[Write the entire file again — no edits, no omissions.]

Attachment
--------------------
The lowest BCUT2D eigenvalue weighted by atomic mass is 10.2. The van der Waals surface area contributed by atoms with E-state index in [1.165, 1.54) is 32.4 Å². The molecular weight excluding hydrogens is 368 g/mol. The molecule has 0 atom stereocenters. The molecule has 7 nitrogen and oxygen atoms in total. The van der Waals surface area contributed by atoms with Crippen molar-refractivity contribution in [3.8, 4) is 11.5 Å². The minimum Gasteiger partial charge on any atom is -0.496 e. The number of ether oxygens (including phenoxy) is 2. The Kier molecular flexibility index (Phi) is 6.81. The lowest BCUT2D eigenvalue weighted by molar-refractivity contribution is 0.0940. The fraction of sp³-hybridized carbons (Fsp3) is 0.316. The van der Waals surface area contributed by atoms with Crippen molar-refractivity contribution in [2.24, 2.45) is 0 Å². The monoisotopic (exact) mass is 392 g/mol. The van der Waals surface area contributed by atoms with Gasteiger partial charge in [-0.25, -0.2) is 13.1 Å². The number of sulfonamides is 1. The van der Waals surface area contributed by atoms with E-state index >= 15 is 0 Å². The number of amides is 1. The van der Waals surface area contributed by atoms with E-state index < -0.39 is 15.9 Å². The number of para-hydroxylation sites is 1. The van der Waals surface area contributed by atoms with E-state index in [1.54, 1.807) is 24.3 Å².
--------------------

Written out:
The lowest BCUT2D eigenvalue weighted by atomic mass is 10.2. The van der Waals surface area contributed by atoms with E-state index in [1.165, 1.54) is 32.4 Å². The molecular weight excluding hydrogens is 368 g/mol. The molecule has 0 atom stereocenters. The molecule has 7 nitrogen and oxygen atoms in total. The van der Waals surface area contributed by atoms with Crippen molar-refractivity contribution in [3.8, 4) is 11.5 Å². The minimum Gasteiger partial charge on any atom is -0.496 e. The number of ether oxygens (including phenoxy) is 2. The Kier molecular flexibility index (Phi) is 6.81. The lowest BCUT2D eigenvalue weighted by molar-refractivity contribution is 0.0940. The fraction of sp³-hybridized carbons (Fsp3) is 0.316. The van der Waals surface area contributed by atoms with Crippen molar-refractivity contribution in [2.24, 2.45) is 0 Å². The monoisotopic (exact) mass is 392 g/mol. The van der Waals surface area contributed by atoms with Gasteiger partial charge in [-0.25, -0.2) is 13.1 Å². The number of sulfonamides is 1. The van der Waals surface area contributed by atoms with E-state index >= 15 is 0 Å². The number of amides is 1. The van der Waals surface area contributed by atoms with E-state index < -0.39 is 15.9 Å². The number of para-hydroxylation sites is 1. The van der Waals surface area contributed by atoms with E-state index in [1.54, 1.807) is 24.3 Å².